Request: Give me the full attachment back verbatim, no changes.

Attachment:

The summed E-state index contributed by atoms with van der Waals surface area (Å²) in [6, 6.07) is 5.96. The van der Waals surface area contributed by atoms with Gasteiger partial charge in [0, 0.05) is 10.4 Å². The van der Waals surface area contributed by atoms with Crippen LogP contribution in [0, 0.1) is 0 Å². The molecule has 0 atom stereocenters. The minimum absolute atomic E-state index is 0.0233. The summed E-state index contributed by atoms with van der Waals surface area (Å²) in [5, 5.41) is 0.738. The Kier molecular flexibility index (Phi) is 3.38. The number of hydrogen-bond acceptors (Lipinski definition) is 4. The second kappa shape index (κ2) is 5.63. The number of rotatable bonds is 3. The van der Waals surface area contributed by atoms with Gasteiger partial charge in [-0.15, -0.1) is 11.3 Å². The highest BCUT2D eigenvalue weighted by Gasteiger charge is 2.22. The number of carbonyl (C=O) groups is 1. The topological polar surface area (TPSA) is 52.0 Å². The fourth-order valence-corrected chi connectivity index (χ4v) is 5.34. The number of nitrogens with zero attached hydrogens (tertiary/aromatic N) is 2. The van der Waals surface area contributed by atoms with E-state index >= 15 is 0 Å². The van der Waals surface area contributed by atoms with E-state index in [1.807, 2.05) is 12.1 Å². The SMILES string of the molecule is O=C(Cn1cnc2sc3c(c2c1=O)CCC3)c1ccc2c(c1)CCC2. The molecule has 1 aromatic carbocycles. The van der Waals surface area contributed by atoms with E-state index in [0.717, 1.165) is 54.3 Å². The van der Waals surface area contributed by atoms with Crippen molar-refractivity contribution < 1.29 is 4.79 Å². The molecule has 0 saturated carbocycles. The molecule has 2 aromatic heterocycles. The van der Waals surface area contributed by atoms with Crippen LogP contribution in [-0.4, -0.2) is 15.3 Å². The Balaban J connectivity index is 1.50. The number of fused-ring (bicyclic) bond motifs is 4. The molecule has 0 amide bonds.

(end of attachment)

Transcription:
The summed E-state index contributed by atoms with van der Waals surface area (Å²) in [6, 6.07) is 5.96. The van der Waals surface area contributed by atoms with Gasteiger partial charge in [0, 0.05) is 10.4 Å². The van der Waals surface area contributed by atoms with Crippen LogP contribution in [0, 0.1) is 0 Å². The molecule has 0 atom stereocenters. The minimum absolute atomic E-state index is 0.0233. The summed E-state index contributed by atoms with van der Waals surface area (Å²) in [5, 5.41) is 0.738. The Kier molecular flexibility index (Phi) is 3.38. The number of hydrogen-bond acceptors (Lipinski definition) is 4. The second kappa shape index (κ2) is 5.63. The number of rotatable bonds is 3. The van der Waals surface area contributed by atoms with Gasteiger partial charge in [-0.15, -0.1) is 11.3 Å². The highest BCUT2D eigenvalue weighted by Gasteiger charge is 2.22. The number of carbonyl (C=O) groups is 1. The topological polar surface area (TPSA) is 52.0 Å². The fourth-order valence-corrected chi connectivity index (χ4v) is 5.34. The number of nitrogens with zero attached hydrogens (tertiary/aromatic N) is 2. The van der Waals surface area contributed by atoms with E-state index >= 15 is 0 Å². The van der Waals surface area contributed by atoms with E-state index in [1.807, 2.05) is 12.1 Å². The SMILES string of the molecule is O=C(Cn1cnc2sc3c(c2c1=O)CCC3)c1ccc2c(c1)CCC2. The molecule has 1 aromatic carbocycles. The van der Waals surface area contributed by atoms with E-state index in [0.717, 1.165) is 54.3 Å². The van der Waals surface area contributed by atoms with Crippen molar-refractivity contribution < 1.29 is 4.79 Å². The molecule has 0 saturated carbocycles. The molecule has 2 aromatic heterocycles. The van der Waals surface area contributed by atoms with Crippen LogP contribution in [-0.4, -0.2) is 15.3 Å². The Balaban J connectivity index is 1.50. The number of fused-ring (bicyclic) bond motifs is 4. The molecule has 0 amide bonds.